Managing different parts of your business in different systems is often a messy undertaking. Unfortunately, for years it was simply the status quo as on-premise solutions were often developed within silos, particularly in the systems designed for small to medium sized businesses. Errors in manually duplicating data entry are fairly common and often a major pain point. Integrations between systems have helped to reduce this issue but depending on the technical details of the integration, sometimes changes only sync one way or simple integration errors occur throwing two systems out of sync from one another.
Finally, certain aspects of the business are likely to have fundamentally different processes and accompanying features in the systems that house them. For example, in the accounting world there is a formal process to “close the books” which permanently locks down the data from future changes. This typically doesn’t happen in the same way within the sales department and those of us who have experienced this reconciliation nightmare before know that often something gets changed in one place after but hasn’t changed in the other. This serves as another reason that it’s critical to have a single source of truth when reporting on the metrics that really matter to your business.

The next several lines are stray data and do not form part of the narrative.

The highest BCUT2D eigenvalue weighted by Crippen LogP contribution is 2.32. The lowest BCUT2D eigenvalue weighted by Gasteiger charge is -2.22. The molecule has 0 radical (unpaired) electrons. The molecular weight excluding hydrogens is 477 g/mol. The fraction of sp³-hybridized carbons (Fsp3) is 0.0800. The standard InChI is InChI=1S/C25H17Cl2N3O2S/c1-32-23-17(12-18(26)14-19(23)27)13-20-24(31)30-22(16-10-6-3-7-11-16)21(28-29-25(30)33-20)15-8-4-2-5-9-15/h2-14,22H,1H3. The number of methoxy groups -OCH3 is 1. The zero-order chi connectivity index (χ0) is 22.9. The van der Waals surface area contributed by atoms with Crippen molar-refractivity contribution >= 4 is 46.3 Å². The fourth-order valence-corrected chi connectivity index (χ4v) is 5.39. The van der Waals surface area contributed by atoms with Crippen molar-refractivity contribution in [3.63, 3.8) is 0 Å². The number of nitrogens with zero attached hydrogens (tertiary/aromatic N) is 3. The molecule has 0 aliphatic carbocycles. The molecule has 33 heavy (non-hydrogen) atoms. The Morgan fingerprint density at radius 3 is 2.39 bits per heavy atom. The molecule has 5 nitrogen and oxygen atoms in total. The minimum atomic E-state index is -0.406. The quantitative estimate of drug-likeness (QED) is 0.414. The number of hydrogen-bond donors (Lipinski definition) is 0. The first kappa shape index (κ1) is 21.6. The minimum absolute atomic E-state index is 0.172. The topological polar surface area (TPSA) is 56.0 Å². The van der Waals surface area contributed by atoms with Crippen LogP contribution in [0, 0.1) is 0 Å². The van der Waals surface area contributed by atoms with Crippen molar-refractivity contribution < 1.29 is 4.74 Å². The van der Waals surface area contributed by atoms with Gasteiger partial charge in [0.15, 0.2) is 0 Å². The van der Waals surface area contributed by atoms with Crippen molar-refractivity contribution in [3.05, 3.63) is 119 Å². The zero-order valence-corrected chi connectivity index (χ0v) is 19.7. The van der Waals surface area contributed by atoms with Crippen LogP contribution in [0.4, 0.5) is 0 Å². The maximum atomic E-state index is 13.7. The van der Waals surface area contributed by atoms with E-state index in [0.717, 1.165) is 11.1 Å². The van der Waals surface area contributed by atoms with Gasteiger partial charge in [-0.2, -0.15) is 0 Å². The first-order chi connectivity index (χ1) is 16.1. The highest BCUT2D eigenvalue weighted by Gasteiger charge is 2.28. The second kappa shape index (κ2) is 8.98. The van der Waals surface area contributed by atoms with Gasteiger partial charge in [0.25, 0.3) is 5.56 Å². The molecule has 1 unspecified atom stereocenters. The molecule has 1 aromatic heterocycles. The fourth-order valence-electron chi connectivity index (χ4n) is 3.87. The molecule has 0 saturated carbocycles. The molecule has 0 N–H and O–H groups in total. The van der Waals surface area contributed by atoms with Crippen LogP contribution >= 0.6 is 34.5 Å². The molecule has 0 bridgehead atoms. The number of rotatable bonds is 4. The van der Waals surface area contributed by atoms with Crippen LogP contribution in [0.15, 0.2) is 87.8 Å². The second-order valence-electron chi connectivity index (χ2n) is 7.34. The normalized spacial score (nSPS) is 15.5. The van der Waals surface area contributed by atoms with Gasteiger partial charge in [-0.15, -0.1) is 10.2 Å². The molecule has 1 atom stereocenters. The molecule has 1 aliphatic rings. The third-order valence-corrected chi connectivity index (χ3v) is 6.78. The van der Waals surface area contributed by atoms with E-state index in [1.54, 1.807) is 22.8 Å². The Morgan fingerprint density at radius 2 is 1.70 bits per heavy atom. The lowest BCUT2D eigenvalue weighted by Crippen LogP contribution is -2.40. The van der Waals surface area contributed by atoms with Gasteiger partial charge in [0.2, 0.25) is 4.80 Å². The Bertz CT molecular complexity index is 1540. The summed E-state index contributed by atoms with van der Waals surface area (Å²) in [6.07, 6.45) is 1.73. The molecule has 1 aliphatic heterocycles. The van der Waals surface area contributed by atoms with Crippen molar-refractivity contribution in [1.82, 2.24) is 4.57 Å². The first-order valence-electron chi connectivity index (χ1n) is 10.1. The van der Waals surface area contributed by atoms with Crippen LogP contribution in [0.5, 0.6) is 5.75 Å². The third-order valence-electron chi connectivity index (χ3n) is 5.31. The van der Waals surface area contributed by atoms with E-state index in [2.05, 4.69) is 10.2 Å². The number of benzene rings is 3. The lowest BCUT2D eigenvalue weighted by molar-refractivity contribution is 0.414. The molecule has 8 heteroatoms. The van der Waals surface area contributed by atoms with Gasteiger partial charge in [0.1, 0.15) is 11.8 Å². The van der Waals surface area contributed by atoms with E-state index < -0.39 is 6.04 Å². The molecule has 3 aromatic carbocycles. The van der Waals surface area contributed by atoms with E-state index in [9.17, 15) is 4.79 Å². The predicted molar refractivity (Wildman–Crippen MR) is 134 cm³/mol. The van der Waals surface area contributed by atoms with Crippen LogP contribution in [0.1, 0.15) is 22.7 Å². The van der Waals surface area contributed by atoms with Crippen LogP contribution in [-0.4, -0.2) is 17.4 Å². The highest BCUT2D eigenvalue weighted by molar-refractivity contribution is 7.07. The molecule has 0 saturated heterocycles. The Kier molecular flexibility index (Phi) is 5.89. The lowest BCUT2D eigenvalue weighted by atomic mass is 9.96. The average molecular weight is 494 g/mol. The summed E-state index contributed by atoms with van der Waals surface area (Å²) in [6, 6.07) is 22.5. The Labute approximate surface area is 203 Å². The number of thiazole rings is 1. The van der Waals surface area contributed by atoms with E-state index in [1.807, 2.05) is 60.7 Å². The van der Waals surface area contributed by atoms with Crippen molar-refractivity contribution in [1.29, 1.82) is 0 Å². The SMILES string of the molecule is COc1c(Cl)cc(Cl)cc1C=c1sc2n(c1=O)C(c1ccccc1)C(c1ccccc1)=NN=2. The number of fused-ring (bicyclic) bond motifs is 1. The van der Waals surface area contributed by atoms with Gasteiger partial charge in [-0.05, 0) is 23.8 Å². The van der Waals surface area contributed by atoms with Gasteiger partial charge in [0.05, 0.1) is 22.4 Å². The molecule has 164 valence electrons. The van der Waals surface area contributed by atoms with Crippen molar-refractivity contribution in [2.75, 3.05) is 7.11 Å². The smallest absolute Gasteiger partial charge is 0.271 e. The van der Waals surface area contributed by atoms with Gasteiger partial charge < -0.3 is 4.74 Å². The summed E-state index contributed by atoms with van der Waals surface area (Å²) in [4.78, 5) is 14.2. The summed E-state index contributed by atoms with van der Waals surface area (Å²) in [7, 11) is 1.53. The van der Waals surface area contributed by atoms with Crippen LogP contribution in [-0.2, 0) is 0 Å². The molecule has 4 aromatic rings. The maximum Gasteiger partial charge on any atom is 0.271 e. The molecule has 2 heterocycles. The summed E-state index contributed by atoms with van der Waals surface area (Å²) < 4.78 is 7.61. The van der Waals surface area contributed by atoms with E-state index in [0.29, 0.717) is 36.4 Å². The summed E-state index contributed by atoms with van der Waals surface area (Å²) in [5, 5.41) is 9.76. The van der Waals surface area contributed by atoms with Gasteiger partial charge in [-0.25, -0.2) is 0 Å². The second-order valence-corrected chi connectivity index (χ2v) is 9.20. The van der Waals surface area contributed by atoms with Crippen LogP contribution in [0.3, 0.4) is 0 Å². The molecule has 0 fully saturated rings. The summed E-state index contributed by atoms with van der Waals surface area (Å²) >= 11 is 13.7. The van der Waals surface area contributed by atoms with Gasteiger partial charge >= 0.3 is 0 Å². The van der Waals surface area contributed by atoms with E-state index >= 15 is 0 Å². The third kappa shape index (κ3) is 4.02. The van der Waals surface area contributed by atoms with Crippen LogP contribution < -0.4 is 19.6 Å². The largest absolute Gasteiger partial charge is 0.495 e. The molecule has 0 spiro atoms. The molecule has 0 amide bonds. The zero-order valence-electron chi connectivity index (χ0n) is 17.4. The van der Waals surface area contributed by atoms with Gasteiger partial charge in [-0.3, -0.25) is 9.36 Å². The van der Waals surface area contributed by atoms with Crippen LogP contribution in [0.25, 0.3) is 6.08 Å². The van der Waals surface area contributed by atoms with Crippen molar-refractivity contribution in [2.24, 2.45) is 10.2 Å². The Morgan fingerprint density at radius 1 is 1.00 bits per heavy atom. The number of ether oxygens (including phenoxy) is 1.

Which Metric is Right?
As we love to say in consulting, it depends. Each metric tells a story about how the business is performing and provides valuable insight. Often at the executive level all three are examined with similar levels of scrutiny. The key differences to keep in mind are:
- GAAP Revenue has clearly defined rules about how it is calculated, while the calculations of CMRR and Bookings may vary some from company to company
- GAAP Revenue tells the story of what has already happened, while CMRR and Bookings are more forward-looking
- GAAP Revenue for public companies is reported publicly as part of the Income Statement, while CMRR and Bookings may or may not be published
One thing that we know for sure is all three are powerful indicators of performance for a subscription-based company and those organizations who are not currently calculating, evaluating, and discussing them may already be a step behind. As the subscription economy continues to grow, I expect we will continue to see increased focus on subscription-specific KPIs. This is likely to bring both more rigidity in the exact calculation of some metrics as well as new KPIs altogether.